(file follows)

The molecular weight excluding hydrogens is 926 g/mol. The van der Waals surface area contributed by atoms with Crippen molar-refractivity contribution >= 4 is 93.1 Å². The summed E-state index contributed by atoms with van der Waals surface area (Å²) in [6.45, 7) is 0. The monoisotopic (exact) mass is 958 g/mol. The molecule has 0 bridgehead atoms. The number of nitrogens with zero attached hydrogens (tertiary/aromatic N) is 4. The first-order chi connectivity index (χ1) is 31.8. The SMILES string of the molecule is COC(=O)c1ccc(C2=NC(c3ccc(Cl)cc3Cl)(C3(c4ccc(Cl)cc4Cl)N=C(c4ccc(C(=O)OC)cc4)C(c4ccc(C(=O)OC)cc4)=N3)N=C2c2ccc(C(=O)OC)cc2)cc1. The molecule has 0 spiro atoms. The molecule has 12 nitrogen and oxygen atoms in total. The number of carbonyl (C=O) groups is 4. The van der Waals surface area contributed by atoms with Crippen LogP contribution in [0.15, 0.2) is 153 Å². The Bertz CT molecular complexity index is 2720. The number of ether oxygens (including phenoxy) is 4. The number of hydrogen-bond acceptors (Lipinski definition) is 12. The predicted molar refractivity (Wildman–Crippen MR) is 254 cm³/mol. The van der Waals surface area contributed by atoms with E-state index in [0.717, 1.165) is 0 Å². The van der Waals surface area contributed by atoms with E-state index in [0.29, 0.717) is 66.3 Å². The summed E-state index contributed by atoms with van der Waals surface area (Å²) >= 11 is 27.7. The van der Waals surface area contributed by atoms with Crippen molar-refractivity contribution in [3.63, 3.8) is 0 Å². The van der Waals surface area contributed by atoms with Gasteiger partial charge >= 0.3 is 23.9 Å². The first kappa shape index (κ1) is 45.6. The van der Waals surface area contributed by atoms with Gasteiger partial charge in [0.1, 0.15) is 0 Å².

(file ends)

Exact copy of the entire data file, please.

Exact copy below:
The molecular weight excluding hydrogens is 926 g/mol. The van der Waals surface area contributed by atoms with Crippen molar-refractivity contribution >= 4 is 93.1 Å². The summed E-state index contributed by atoms with van der Waals surface area (Å²) in [6.45, 7) is 0. The monoisotopic (exact) mass is 958 g/mol. The molecule has 0 bridgehead atoms. The number of nitrogens with zero attached hydrogens (tertiary/aromatic N) is 4. The first-order chi connectivity index (χ1) is 31.8. The SMILES string of the molecule is COC(=O)c1ccc(C2=NC(c3ccc(Cl)cc3Cl)(C3(c4ccc(Cl)cc4Cl)N=C(c4ccc(C(=O)OC)cc4)C(c4ccc(C(=O)OC)cc4)=N3)N=C2c2ccc(C(=O)OC)cc2)cc1. The molecule has 0 spiro atoms. The molecule has 12 nitrogen and oxygen atoms in total. The number of carbonyl (C=O) groups is 4. The van der Waals surface area contributed by atoms with Crippen LogP contribution in [0.15, 0.2) is 153 Å². The Bertz CT molecular complexity index is 2720. The number of ether oxygens (including phenoxy) is 4. The number of hydrogen-bond acceptors (Lipinski definition) is 12. The predicted molar refractivity (Wildman–Crippen MR) is 254 cm³/mol. The van der Waals surface area contributed by atoms with E-state index in [0.717, 1.165) is 0 Å². The van der Waals surface area contributed by atoms with E-state index in [0.29, 0.717) is 66.3 Å². The summed E-state index contributed by atoms with van der Waals surface area (Å²) >= 11 is 27.7. The van der Waals surface area contributed by atoms with Crippen molar-refractivity contribution in [3.63, 3.8) is 0 Å². The van der Waals surface area contributed by atoms with Gasteiger partial charge >= 0.3 is 23.9 Å². The first kappa shape index (κ1) is 45.6. The van der Waals surface area contributed by atoms with Gasteiger partial charge in [0.1, 0.15) is 0 Å².